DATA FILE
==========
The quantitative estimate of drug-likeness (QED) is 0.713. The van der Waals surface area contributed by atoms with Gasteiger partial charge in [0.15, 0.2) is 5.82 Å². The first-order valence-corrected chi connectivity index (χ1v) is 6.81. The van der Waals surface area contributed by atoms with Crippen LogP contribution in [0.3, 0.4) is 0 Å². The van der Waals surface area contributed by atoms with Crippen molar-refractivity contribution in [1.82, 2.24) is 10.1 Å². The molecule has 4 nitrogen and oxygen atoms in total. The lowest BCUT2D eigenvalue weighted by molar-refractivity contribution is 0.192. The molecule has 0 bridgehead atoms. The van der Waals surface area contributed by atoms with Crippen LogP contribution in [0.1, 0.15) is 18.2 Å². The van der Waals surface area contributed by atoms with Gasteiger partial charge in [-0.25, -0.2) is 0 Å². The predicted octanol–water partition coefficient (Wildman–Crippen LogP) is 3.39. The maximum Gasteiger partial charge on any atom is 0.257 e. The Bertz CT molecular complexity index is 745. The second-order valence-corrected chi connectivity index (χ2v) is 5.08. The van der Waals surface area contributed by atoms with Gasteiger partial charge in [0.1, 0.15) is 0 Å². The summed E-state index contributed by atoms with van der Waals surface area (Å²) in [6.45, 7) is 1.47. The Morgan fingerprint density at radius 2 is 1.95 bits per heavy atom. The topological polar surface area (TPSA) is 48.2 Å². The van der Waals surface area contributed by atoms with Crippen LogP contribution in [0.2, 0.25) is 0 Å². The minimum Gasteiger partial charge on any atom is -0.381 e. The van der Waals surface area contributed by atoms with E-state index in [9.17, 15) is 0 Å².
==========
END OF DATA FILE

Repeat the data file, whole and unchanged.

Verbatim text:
The quantitative estimate of drug-likeness (QED) is 0.713. The van der Waals surface area contributed by atoms with Gasteiger partial charge in [0.15, 0.2) is 5.82 Å². The first-order valence-corrected chi connectivity index (χ1v) is 6.81. The van der Waals surface area contributed by atoms with Crippen LogP contribution in [0.3, 0.4) is 0 Å². The van der Waals surface area contributed by atoms with Crippen molar-refractivity contribution in [1.82, 2.24) is 10.1 Å². The molecule has 4 nitrogen and oxygen atoms in total. The lowest BCUT2D eigenvalue weighted by molar-refractivity contribution is 0.192. The molecule has 0 bridgehead atoms. The van der Waals surface area contributed by atoms with Crippen LogP contribution in [0.1, 0.15) is 18.2 Å². The van der Waals surface area contributed by atoms with Gasteiger partial charge in [-0.25, -0.2) is 0 Å². The predicted octanol–water partition coefficient (Wildman–Crippen LogP) is 3.39. The maximum Gasteiger partial charge on any atom is 0.257 e. The Bertz CT molecular complexity index is 745. The second-order valence-corrected chi connectivity index (χ2v) is 5.08. The van der Waals surface area contributed by atoms with Gasteiger partial charge in [0.1, 0.15) is 0 Å². The summed E-state index contributed by atoms with van der Waals surface area (Å²) in [6.45, 7) is 1.47. The Morgan fingerprint density at radius 2 is 1.95 bits per heavy atom. The topological polar surface area (TPSA) is 48.2 Å². The van der Waals surface area contributed by atoms with Crippen LogP contribution in [0.2, 0.25) is 0 Å². The minimum Gasteiger partial charge on any atom is -0.381 e. The van der Waals surface area contributed by atoms with E-state index in [9.17, 15) is 0 Å².